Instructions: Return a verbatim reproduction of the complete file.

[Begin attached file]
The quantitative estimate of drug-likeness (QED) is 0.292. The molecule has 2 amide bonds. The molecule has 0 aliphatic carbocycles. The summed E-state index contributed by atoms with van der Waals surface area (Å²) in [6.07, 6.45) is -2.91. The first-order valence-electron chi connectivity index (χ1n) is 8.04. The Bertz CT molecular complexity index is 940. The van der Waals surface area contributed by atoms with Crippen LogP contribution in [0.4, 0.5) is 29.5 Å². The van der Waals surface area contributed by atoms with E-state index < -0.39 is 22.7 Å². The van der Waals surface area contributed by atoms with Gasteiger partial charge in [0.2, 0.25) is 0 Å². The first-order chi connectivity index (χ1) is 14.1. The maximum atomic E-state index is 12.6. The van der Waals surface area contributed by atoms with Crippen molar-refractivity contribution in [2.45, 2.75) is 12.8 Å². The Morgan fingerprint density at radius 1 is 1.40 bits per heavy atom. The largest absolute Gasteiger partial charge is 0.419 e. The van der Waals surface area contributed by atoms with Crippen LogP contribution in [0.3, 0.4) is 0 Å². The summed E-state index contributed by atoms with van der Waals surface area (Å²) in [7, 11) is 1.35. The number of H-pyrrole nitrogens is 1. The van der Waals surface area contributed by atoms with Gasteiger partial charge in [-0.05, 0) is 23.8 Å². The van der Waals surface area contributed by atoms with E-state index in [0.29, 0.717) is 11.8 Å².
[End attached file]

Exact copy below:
The quantitative estimate of drug-likeness (QED) is 0.292. The molecule has 2 amide bonds. The molecule has 0 aliphatic carbocycles. The summed E-state index contributed by atoms with van der Waals surface area (Å²) in [6.07, 6.45) is -2.91. The first-order valence-electron chi connectivity index (χ1n) is 8.04. The Bertz CT molecular complexity index is 940. The van der Waals surface area contributed by atoms with Crippen LogP contribution in [0.4, 0.5) is 29.5 Å². The van der Waals surface area contributed by atoms with E-state index < -0.39 is 22.7 Å². The van der Waals surface area contributed by atoms with Gasteiger partial charge in [0.2, 0.25) is 0 Å². The first-order chi connectivity index (χ1) is 14.1. The maximum atomic E-state index is 12.6. The van der Waals surface area contributed by atoms with Crippen molar-refractivity contribution in [2.45, 2.75) is 12.8 Å². The Morgan fingerprint density at radius 1 is 1.40 bits per heavy atom. The largest absolute Gasteiger partial charge is 0.419 e. The van der Waals surface area contributed by atoms with Crippen LogP contribution in [0.3, 0.4) is 0 Å². The summed E-state index contributed by atoms with van der Waals surface area (Å²) in [7, 11) is 1.35. The number of H-pyrrole nitrogens is 1. The van der Waals surface area contributed by atoms with Gasteiger partial charge in [-0.05, 0) is 23.8 Å². The van der Waals surface area contributed by atoms with E-state index in [0.29, 0.717) is 11.8 Å².